Soyuz has rolled to re-orient station in camera view, station about to begin a maneuver to give Soyuz a better view of the station. Video apparently also being taken, which should be astounding.

That maneuver now in progress:

Pluming visible on the Soyuz as it maneuvers to keep station.

The imagery from the cameras Nespolia is operating should be amazing, just the engineering views from Soyuz are amazing. Can't wait!

Tuesday, May 10, 2011

I've Been Working on the Railroad

Just to pass the time away, of course. Anyway, I reserve the right to use Engineer in Progress to ruminate on ideas I like, and last night I saw a really interesting one. Ray MacVay, from Blue Max Studios (makers of the hard-scifi RPG Tales of the Black Desert), made an interesting post entitled Artificial Gravity and What Rollercoasters Can Teach Us, and it solidly engaged what someone of my acquittance once called my "turbonerd" mode. The proposal is to use self-propelled train-like cars moving around a fixed circular rail for large spin-gravity spacecraft, instead of a large rotating structure. I'm not really explaining it well, and he does a much better job, so...go read the original post. I'll wait.
Seriously, go check it out. It has pictures.
Done? All right, let's talk the engineering of such a system. First of all, I like a lot about it. Air doesn't need to cross the spin division because entire cars do, presumably each with on-board life support, water reprocessing, and that stuff. Power and data are a bit trickier--unless the cars have their own on-board power generation, then electrical power will still have to be sent to the cars with slip rings, and data will have to be sent from car to car either with a wireless network or (if wired is preferred) another slip ring setup. Still, it's an interesting modular system. Still, there's one or two things that need work.

Monday, May 2, 2011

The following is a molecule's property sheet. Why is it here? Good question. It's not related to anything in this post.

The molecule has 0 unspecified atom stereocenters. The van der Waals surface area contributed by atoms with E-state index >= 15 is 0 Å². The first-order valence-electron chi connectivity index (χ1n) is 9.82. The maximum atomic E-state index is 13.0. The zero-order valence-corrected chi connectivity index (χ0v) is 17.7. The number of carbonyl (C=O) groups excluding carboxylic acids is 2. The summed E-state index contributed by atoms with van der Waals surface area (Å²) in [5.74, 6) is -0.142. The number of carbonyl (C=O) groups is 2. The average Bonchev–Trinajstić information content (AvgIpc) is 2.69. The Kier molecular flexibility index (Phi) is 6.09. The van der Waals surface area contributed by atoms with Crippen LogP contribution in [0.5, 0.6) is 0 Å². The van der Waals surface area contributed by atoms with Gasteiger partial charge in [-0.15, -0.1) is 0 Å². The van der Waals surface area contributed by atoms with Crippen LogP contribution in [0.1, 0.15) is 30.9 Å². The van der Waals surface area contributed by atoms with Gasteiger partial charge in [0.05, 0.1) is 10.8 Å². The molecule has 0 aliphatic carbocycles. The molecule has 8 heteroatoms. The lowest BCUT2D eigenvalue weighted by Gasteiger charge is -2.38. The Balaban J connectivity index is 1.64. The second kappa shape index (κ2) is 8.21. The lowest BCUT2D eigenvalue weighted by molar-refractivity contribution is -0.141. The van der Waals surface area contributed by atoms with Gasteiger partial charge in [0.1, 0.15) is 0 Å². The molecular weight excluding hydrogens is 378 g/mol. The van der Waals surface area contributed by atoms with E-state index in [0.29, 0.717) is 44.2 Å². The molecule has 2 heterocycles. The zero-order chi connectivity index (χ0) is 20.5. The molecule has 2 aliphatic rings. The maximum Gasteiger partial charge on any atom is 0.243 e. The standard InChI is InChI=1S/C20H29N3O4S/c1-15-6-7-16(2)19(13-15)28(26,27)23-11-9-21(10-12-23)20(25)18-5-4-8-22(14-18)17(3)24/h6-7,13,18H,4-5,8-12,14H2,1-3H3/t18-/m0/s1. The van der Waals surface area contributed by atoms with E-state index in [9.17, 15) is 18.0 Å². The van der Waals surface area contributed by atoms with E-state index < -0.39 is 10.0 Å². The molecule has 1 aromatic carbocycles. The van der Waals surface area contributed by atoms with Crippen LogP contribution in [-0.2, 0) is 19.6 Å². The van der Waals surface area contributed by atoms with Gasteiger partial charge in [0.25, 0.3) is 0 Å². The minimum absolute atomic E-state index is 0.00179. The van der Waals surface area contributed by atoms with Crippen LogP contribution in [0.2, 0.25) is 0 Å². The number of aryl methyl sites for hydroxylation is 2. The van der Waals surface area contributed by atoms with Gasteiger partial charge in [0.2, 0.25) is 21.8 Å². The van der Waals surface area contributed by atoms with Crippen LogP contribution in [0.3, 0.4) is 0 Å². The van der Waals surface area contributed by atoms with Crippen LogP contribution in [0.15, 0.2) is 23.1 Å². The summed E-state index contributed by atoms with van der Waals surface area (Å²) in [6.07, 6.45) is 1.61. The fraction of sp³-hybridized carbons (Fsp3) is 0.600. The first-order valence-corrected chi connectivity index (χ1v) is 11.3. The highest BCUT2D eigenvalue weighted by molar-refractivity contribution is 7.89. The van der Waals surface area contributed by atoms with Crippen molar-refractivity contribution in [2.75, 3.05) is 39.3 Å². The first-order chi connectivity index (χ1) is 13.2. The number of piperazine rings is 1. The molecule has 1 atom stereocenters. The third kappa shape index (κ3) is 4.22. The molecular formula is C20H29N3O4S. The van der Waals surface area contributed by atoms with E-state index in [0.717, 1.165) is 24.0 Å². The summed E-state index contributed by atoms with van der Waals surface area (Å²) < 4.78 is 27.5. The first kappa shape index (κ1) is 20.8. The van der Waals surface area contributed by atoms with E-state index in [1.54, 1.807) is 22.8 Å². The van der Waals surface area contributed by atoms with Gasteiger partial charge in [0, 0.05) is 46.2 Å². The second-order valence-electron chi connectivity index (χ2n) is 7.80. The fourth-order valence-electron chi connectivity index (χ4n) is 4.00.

Not-So-Shiny Metal

Well, the J2X blog has been having some amazing posts and images of their progress in readying the first J2X engine unit for testing, with both the engine and the test stand stand getting close to ready. Hopefully, things will continue to go well, and we might soon see this engine fire, the first good-sized hydrogen/oxygen engine (important for upper stages) to be developed in the US in quite some time. 

J2X engine unit under assembly
Test stand A2, with J2X mass simulator in place
I'm not sold on the need for the J2X or some of the proposed applications. I've heard some arguments for it, I've heard some against, and none have completely convinced me. Still, it's really exciting getting the inside look at the development process that the J2X blog has been offering. The J2X is a modification of the J2, originally developed as the upper stage engine to send the Apollo missions to the moon. However, since changes have taken place in manufacturing techniques and theory in the days since the Apollo program and the J2 has been out of production for almost 35 years, the J2X is less of a modification of an old design and more a new engine that uses the same basic design. One example of this inspired the title of this post, the Shiny Metal post about exploring making use of additive manufacturing techniques to speed up construction and lower costs.